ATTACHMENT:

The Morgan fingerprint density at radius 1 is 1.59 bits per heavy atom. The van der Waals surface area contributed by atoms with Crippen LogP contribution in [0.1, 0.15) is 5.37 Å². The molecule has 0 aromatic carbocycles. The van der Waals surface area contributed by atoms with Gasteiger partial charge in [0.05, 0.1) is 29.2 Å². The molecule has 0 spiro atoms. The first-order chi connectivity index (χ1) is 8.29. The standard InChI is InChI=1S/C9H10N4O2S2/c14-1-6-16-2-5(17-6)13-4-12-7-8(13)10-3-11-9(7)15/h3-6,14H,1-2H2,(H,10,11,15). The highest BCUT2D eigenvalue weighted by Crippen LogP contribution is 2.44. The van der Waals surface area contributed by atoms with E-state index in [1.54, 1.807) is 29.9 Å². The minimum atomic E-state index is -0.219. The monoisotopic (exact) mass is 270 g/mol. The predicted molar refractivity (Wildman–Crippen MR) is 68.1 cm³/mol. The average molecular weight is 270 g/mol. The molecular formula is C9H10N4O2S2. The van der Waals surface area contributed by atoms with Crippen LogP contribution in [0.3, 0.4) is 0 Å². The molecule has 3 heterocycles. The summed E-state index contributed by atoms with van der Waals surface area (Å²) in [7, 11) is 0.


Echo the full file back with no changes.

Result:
The Morgan fingerprint density at radius 1 is 1.59 bits per heavy atom. The van der Waals surface area contributed by atoms with Crippen LogP contribution in [0.1, 0.15) is 5.37 Å². The molecule has 0 aromatic carbocycles. The van der Waals surface area contributed by atoms with Gasteiger partial charge in [0.05, 0.1) is 29.2 Å². The molecule has 0 spiro atoms. The first-order chi connectivity index (χ1) is 8.29. The standard InChI is InChI=1S/C9H10N4O2S2/c14-1-6-16-2-5(17-6)13-4-12-7-8(13)10-3-11-9(7)15/h3-6,14H,1-2H2,(H,10,11,15). The highest BCUT2D eigenvalue weighted by Crippen LogP contribution is 2.44. The van der Waals surface area contributed by atoms with E-state index in [1.54, 1.807) is 29.9 Å². The minimum atomic E-state index is -0.219. The monoisotopic (exact) mass is 270 g/mol. The predicted molar refractivity (Wildman–Crippen MR) is 68.1 cm³/mol. The average molecular weight is 270 g/mol. The molecular formula is C9H10N4O2S2. The van der Waals surface area contributed by atoms with Crippen LogP contribution in [0.3, 0.4) is 0 Å². The molecule has 3 heterocycles. The summed E-state index contributed by atoms with van der Waals surface area (Å²) in [7, 11) is 0.